Top Chef Episode 12: Chef Ed Cotton on the Final Five

"Well, technically, Dan, it *is* local. The vending machines are just a few feet away."

Season 7 finalist Ed Cotton steps away from behind the burners at Plein Sud to lend his expert eye to this week’s episode of Top Chef All Stars

Hey, Ed! How much would it, well, suck to miss the final four after coming so far?

It‘s gotta stink! I was so nervous standing in front of Anthony Bourdain, knowing that one of us was going to pack our knives and go. I was determined to stay, and I didn’t want to go home after all of that hard work and reaching the finals. I beat out all the other chefs but two, but you want to be the last chef standing.

Padma’s in the house. Ruh-roh. What’s your experience been with surprises in Top Chef? Never good news?

There was always some sort of surprise, but it never included Padma coming into our house. It would have been nice to have her in the house, but no chance. Every day, we would all look at each other and wonder what kind of s*$# they were going to pull on us that day. You never know what they are going to do. It could look like a simple challenge, but then they throw something into the mix that makes you scratch your head.

This challenge also feels kinda gimmicky, especially that Dan Barber winds up being the judge. These ingredients are everything he’s not! Do you know Dan or have you dined at his restaurants?

"Yes, that's a nice book, Mike, but you really shouldn't have stolen that nice boy Richard's recipe last week."

It was great to see Dan Barber in this episode. I’m not sure that he was pumped to eat food off of the boat, but it is always good to see him. I love his approach to food and his philosophy on it. I have dined many times at Blue Hill at Stone Barns in Tarrytown, and what an experience it is! It is truly a magical place during the changing of the seasons, and I love walking around the property and garden. I like to go during my favorite months and get the tasting menu — the food is so fresh and flavorful. Even the cocktails are made with juices and herbs from the garden. They really do it right there! Actually, Dan even gave me and my dining companion a ride back to the city after eating dinner at Blue Hill one night. It was already late when we finished our dessert, and he offered to take me back to Manhattan. He’s a class act and a great chef.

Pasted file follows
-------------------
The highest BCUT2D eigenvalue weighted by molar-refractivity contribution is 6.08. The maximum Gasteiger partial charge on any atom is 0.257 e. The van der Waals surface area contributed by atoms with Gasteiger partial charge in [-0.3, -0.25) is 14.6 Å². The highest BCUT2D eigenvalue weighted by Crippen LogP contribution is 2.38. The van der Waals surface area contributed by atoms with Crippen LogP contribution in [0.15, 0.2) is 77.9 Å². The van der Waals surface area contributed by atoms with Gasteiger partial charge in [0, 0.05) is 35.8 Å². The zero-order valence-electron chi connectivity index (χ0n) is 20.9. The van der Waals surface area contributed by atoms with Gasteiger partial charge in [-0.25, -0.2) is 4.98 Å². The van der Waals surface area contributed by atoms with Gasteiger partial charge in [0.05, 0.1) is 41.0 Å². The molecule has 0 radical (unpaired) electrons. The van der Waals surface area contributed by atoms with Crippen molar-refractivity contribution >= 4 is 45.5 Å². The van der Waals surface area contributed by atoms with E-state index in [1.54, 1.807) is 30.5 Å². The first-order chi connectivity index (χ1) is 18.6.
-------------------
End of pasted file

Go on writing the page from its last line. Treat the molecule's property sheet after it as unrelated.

Not knowing that Dan is the judge, what might you have made?

I’m not sure what I would have made. My first instinct would be to go for hot dogs or something processed (something that wouldn’t require too much cooking). I would try to manipulate the food as smartly as possible and transform it into something that doesn’t look like it came off of a snack bar. Mike’s soup thing made me cringe. I think it made him cringe, also.

What are you allowed to carry in your kit, by the by? Herbs? What else?

It is crazy what Richard has in his knife bag. You can have a certain amount of knives and special ingredients, but you have to be very selective of what you bring. I wracked my brain for days about what I was going to pack. I had everything I wanted spread all over my carpet at home — huge debate. (My girlfriend Diana didn’t like that too much!) I went with a lot of my spice blends that I bought from a good friend of mine, Lior Lev Sercarz, at his store named La Boîte à Epice in New York. His spice blends propelled my food to the next level. Thanks, buddy!

"Double, double, toil and trouble. Fire burn and cauldron bubble."

What is your heritage and which part of that would you most like to reflect in a dish? Do any dishes come to mind?

Well, my heritage is a bit all over the place. I’m a bit of everything — a mutt, if you will. Growin up, my grandfather loved eating corned beef and cabbage. I remember when I was a kid, we would always eat that on St. Patrick’s Day. My dad would make a big batch every year, and then my grandfather would come over and have dinner with us. With that said, I would do a version of corned beef and cabbage. The broth would be a rich beef consommé with lightly corned beef that was braised in that flavorful broth along with some stuffed cabbage and root vegetables. I did a version of this one year while I was working for Dainel Boulud in Las Vegas. It was a hit on St Patrick’s Day! This challenge would be right up my alley.

Which member of your family would you most want to be judging your food?

I would love to have seen my mother or my father! They both love food and cooking,  so flip a coin because it’s a tough one to choose.

FTW…it’s Antonia, and I am really SHOCKED. You? I really thought that, while it was close, Tiffany stuck the landing over everyone.

Wow, Antonia nailed it! Great job!  She has been a solid competitor this season and she knows how to cook, that’s for sure. Tiffany was determined not to go home this time. During my season, this is exactly when she went home. I was so happy to see her pull through again. The judges were right; it was a very tough decision. They all looked good. What a terrific episode this was!